Antacids and acid blockers often used by people with GERD though inhibit the absorption of silica and other essential nutrients. Nonsteroidal anti-inflammatory drugs (NSAIDs) also need to be avoided as much as possible. NSAIDs have been shown to contribute to cartilage degeneration and can lead to peptic ulcers that can lead to anemia or deadly hemorrhage. Other potential side effects include heart attack, stroke, kidney failure and liver failure. Contrary to popular belief many of these side effects do not require an overdose or long term use. They can occur from a single recommended dose in certain individuals. Here are some articles I did on NSAIDs giving more detailed explanations:

    Alt/Trad Medical Review

    Alt/Trad Medical Review

    Alt/Trad Medical Review

    For inflammation there are various natural alternatives that work great and are much safer such as yucca root, licorice root, Devil's claw, boswellia, etc. Plain old gelatin is also great for the joints as it provides the amino acids needed to form the structural proteins needed to rebuild the joints and the spinal discs. One other thing I recommend focusing on are vitamin C rich foods or herbs as the vitamin C is also essential for the production of structural proteins and to boost the adrenals that produce the body's natural anti-inflammatories.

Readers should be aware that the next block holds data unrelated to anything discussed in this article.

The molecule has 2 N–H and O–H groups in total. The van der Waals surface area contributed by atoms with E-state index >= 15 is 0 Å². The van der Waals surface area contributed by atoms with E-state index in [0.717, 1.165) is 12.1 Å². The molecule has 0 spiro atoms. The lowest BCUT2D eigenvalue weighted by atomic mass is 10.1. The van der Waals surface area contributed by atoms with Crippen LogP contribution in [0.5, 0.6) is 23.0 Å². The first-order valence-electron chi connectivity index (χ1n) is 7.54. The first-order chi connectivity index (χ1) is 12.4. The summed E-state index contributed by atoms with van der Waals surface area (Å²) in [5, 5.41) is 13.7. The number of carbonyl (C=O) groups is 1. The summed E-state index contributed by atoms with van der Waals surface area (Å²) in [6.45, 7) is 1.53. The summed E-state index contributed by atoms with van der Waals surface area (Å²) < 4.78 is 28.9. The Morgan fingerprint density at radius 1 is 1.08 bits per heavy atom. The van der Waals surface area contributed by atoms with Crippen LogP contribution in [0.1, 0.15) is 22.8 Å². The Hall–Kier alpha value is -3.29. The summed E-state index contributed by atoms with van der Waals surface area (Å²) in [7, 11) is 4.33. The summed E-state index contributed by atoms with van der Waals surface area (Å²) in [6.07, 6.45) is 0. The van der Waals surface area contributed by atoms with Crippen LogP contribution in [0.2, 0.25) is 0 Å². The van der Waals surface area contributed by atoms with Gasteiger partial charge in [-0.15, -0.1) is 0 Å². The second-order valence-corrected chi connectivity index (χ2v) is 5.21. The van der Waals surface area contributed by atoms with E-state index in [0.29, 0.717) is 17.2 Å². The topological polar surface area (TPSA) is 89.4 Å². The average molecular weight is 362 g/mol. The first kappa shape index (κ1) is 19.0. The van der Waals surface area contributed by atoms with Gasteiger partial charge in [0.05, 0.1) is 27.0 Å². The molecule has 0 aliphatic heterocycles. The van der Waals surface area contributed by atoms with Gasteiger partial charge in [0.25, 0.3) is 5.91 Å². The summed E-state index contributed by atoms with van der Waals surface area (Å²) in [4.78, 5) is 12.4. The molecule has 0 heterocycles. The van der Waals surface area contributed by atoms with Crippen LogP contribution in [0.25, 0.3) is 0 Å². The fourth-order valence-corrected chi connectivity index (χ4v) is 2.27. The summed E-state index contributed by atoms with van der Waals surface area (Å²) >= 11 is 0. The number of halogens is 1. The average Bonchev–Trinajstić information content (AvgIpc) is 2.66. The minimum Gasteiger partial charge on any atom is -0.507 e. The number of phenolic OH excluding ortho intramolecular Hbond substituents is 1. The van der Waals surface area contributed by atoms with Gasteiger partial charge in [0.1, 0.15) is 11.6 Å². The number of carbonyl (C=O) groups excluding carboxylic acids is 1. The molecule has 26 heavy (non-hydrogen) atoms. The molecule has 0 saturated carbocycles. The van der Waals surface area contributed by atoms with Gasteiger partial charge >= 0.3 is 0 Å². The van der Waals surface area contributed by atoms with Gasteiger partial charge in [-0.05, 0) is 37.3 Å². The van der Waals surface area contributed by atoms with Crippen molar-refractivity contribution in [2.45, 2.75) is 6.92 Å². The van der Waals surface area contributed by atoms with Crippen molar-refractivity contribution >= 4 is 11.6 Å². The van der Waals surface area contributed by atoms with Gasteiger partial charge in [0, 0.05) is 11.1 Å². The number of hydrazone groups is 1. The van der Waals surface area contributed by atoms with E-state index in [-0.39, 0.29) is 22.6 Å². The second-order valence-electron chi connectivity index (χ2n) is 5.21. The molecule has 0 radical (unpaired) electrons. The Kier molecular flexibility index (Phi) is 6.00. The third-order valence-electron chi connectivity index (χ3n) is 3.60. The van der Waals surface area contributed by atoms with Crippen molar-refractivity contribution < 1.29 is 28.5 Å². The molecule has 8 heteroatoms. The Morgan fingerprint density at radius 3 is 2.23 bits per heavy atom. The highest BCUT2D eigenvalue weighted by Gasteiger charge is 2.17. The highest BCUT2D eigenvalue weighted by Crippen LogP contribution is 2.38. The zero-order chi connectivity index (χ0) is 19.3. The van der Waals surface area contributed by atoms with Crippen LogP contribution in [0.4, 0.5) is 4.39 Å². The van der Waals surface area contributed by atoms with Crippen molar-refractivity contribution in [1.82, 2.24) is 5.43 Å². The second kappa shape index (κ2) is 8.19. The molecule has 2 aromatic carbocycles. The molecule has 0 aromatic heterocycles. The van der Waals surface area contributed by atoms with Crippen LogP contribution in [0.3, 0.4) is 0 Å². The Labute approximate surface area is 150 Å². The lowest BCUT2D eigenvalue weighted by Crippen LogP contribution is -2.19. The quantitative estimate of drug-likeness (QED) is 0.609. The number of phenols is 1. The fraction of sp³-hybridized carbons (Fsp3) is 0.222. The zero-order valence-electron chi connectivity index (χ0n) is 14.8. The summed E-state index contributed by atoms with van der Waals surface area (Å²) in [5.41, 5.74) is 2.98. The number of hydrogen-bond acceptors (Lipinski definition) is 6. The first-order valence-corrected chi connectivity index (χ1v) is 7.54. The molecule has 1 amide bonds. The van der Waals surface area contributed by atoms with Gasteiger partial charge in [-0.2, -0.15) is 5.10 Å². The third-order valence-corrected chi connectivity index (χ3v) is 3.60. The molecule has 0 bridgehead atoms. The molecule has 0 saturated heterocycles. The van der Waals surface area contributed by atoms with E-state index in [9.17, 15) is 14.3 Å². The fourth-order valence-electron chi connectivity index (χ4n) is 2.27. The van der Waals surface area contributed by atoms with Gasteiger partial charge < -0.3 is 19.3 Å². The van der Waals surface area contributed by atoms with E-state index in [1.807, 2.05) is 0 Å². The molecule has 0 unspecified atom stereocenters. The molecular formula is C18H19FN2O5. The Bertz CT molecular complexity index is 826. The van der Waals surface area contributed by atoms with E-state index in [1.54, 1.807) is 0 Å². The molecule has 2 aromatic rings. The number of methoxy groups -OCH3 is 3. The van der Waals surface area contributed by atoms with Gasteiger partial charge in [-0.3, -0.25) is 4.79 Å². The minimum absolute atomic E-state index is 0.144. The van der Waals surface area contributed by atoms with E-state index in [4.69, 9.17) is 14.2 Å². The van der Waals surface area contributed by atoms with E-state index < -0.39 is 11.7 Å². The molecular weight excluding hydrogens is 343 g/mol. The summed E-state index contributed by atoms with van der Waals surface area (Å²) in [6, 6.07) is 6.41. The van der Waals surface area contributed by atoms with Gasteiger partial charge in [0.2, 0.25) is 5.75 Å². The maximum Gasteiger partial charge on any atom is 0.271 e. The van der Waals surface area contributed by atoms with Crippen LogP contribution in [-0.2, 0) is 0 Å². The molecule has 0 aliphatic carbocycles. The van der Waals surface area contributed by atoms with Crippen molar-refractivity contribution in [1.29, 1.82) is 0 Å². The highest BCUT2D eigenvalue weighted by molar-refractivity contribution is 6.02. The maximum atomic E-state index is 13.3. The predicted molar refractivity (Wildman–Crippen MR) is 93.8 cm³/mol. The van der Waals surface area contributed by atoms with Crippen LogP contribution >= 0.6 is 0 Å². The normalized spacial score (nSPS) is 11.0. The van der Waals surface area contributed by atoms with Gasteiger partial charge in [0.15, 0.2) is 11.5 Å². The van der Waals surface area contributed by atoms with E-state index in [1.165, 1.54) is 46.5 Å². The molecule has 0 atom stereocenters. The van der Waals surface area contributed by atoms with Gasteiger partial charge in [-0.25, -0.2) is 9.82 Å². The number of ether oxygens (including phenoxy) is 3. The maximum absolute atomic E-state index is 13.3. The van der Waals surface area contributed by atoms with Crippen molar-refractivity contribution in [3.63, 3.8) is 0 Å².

There is not much that can be done for the narcolepsy since narcolepsy is a genetic disorder. Unfortunately this is generally treated with strong stimulants that crash the adrenals. This can actually lead to arthritis and disc degeneration indirectly. As the adrenals crash this increases the demand for vitamin C by the adrenals, which has priority over the entire rest of the body. This leads to a decline of vitamin C for the production of structural proteins needed to maintain the strength and health of the discs and joints.